Kim’s education career spanned 34 years. Of those 34 years, he served 31 as a building administrator in high schools of varying sizes and needs in Wisconsin. For 22 years, he worked as a teacher and principal in rural school districts thus, making rural schools near and dear to his heart.
During his administrative career, Kim was an active member of the Association of Wisconsin School Administrators (AWSA), where he served in a variety of roles, including; the AWSA Region 3 Director, a member of the Region 3 Cabinet, a member and chair of the Senior High Commission, helping to plan both the Senior High Conference and Fall Conferences, he was a member of the AWSA Awards Committee, and an AWSA representative on various task forces. Kim also served as a member of the WIAA Advisory Board.
Kim retired from public education in June of 2015 and in July he took over the reins as the Executive Director of the Wisconsin Rural Schools Alliance (WiRSA). Kim is enjoying his new role and is working hard to ensure the rural voice is heard in Madison. Kim has always been a strong believer
that rural schools can compete with urban schools in providing quality education for all students. His goal is to fight hard to maintain this competitiveness for the students and communities of rural Wisconsin.
Michael Light is an Associate Professor of Sociology and Chicano/Latino Studies at the University of Wisconsin-Madison. His research primarily focuses on crime, punishment, and immigration. He completed his PhD in Sociology at The Pennsylvania State University in 2013 and taught at Purdue University prior to coming to Madison.
Mike McCabe got his start in life on the farm milking cows and working the land with his family. He brings that farming background and a lifetime of experience in politics, journalism, nonprofit leadership and public sector management to his work. He authored the critically acclaimed book “Blue Jeans in High Places: The Coming Makeover of American Politics” that was named one of the best books of 2014 by The Progressive magazine. He ran a spirited underdog campaign for governor of Wisconsin in 2018. Before that he started the grassroots group Blue Jean Nation. For 15 years Mike led the independent watchdog group Wisconsin Democracy Campaign. In that role, Mike blew the whistle on wrongdoing by government officials and earned a reputation as one of the nation’s best political money trackers. Under his leadership, the Democracy Campaign was named the Citizen Openness Advocate of the Year in 2012 by the Society of Professional Journalists and Wisconsin Freedom of Information Council. In 2015 the University of Wisconsin-Madison School of Journalism honored him with its Distinguished Service Award.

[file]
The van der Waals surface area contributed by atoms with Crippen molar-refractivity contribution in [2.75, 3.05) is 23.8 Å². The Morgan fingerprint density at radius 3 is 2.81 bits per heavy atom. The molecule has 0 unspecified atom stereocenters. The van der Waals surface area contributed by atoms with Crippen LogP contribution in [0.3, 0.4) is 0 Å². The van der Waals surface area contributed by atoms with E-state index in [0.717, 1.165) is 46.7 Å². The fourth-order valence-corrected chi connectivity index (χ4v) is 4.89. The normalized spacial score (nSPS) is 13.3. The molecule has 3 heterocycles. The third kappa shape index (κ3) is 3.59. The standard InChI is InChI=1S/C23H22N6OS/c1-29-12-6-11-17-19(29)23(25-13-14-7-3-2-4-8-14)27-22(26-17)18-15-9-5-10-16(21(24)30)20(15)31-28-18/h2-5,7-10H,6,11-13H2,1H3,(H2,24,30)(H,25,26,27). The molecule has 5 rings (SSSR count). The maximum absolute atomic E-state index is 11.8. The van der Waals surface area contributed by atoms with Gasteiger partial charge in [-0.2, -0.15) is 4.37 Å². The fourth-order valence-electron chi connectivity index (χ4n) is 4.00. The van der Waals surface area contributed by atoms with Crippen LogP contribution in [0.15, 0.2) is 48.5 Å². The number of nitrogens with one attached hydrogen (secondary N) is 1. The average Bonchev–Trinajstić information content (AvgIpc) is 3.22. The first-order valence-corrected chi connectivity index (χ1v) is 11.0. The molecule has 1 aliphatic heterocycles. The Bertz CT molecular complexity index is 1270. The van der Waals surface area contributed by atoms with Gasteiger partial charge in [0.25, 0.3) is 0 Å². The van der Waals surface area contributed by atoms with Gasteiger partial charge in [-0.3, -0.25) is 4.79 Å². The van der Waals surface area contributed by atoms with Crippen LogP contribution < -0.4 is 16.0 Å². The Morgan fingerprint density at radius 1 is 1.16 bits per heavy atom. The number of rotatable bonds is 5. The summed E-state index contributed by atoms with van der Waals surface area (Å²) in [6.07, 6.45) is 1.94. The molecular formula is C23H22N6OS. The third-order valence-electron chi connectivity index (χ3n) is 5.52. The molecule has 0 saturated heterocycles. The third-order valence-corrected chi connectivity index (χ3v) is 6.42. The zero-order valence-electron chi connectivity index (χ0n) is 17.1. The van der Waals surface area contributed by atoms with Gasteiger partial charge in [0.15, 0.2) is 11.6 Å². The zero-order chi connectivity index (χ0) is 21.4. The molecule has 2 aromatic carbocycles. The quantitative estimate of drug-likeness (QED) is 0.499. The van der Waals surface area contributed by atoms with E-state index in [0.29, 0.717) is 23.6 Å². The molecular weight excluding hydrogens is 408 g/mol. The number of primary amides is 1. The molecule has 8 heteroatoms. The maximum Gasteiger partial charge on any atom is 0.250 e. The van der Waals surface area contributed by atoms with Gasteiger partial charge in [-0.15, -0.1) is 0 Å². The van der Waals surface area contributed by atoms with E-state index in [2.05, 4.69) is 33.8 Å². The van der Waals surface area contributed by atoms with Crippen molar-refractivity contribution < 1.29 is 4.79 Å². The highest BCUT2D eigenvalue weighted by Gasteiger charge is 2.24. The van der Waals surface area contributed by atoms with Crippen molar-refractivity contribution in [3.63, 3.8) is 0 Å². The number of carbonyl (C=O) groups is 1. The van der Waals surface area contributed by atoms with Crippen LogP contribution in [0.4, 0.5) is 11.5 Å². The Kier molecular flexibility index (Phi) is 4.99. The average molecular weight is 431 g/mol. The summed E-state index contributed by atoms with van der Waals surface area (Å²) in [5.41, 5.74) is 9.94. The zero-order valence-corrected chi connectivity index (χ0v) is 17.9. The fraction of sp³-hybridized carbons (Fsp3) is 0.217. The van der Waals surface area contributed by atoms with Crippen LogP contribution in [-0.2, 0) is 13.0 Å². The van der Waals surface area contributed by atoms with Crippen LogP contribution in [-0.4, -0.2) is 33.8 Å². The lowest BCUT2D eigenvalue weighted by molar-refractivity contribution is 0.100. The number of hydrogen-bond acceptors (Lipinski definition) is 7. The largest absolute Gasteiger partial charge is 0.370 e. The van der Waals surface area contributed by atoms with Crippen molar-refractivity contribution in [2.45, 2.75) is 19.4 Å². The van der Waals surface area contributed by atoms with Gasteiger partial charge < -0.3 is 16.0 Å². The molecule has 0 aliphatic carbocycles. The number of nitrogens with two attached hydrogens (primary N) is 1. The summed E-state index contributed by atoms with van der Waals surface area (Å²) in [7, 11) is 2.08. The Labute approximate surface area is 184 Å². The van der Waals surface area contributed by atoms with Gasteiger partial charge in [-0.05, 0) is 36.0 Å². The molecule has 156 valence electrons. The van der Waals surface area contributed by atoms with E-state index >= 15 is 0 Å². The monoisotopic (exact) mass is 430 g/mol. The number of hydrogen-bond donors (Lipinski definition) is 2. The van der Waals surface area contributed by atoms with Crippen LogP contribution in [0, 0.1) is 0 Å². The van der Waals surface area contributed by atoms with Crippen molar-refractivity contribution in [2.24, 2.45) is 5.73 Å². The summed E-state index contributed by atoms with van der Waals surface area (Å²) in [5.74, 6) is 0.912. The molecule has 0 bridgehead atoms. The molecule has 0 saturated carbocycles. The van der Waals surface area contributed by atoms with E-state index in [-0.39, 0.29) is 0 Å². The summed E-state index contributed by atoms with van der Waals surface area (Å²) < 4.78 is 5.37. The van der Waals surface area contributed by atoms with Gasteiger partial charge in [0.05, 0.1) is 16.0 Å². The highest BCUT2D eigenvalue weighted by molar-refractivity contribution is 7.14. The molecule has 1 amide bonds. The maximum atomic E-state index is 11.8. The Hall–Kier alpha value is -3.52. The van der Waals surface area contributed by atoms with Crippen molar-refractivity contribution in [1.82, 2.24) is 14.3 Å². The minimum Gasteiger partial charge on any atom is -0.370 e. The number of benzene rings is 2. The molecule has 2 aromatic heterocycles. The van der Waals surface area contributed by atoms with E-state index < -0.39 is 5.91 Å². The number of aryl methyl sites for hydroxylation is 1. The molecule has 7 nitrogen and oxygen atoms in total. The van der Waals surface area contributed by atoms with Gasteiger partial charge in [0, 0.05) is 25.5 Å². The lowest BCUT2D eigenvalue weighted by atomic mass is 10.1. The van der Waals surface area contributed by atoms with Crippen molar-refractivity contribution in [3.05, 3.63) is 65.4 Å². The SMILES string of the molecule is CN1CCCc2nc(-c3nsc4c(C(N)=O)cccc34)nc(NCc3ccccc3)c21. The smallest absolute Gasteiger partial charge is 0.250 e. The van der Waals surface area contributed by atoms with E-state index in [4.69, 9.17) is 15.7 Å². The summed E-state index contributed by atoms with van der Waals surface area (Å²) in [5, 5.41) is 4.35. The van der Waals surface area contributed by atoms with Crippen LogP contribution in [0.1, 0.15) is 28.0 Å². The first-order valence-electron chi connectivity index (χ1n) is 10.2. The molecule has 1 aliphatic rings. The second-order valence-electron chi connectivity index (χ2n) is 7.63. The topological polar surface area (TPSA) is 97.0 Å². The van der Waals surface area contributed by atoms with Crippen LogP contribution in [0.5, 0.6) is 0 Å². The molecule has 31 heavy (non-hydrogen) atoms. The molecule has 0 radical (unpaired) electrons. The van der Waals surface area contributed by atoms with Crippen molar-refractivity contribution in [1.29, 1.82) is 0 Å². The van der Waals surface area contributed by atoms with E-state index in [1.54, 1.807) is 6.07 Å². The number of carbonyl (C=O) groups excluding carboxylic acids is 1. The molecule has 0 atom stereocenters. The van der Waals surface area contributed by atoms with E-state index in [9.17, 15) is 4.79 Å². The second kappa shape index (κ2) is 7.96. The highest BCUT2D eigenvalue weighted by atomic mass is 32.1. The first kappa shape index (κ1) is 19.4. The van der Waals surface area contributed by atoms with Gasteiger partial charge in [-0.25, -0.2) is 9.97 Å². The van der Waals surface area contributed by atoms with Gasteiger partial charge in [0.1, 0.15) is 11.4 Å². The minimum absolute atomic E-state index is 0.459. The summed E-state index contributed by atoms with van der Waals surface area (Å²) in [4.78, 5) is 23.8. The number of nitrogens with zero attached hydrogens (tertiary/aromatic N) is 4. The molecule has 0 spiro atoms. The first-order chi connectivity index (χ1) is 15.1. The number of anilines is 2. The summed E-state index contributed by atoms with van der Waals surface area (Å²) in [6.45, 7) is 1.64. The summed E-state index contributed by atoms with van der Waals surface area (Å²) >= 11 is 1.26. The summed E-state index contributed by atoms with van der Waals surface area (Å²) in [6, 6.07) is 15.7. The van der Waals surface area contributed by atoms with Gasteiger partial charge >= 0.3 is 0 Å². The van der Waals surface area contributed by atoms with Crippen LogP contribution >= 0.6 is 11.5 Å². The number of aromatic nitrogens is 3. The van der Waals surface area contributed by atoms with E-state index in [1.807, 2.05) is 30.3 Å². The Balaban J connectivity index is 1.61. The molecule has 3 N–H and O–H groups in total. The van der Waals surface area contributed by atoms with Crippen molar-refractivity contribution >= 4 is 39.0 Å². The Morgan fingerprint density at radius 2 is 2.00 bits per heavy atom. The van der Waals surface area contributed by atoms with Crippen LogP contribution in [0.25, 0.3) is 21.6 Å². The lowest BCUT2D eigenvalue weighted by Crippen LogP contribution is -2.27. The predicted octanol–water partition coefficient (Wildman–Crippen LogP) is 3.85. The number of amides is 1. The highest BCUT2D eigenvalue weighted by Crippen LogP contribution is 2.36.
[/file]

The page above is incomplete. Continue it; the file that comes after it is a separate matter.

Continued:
In the late 1980s and early 1990s, Arno Michaelis was a founding member of what went on to become the largest racist skinhead organization in the world, a reverend of a self-declared “Racial Holy War,” and lead singer of the hate-metal band Centurion, which sold 20,000 CDs by the mid-nineties and is still popular with racists today. Single parenthood, love for his daughter and the forgiveness shown by the people he once hated all helped to turn Arno’s life around, bringing him to embrace diversity and practice gratitude for all life. Today, Arno is a speaker, author of “My Life After Hate” and very fortunate to be able to share his ongoing process of character development working with Serve2Unite.org. Arno enjoys spending time with his daughter, art, music, and all forms of fearless creative expression, along with climbing things, being under water, and the wonderful natural beauty of our planet Earth. Learn more at mylifeafterhate.org.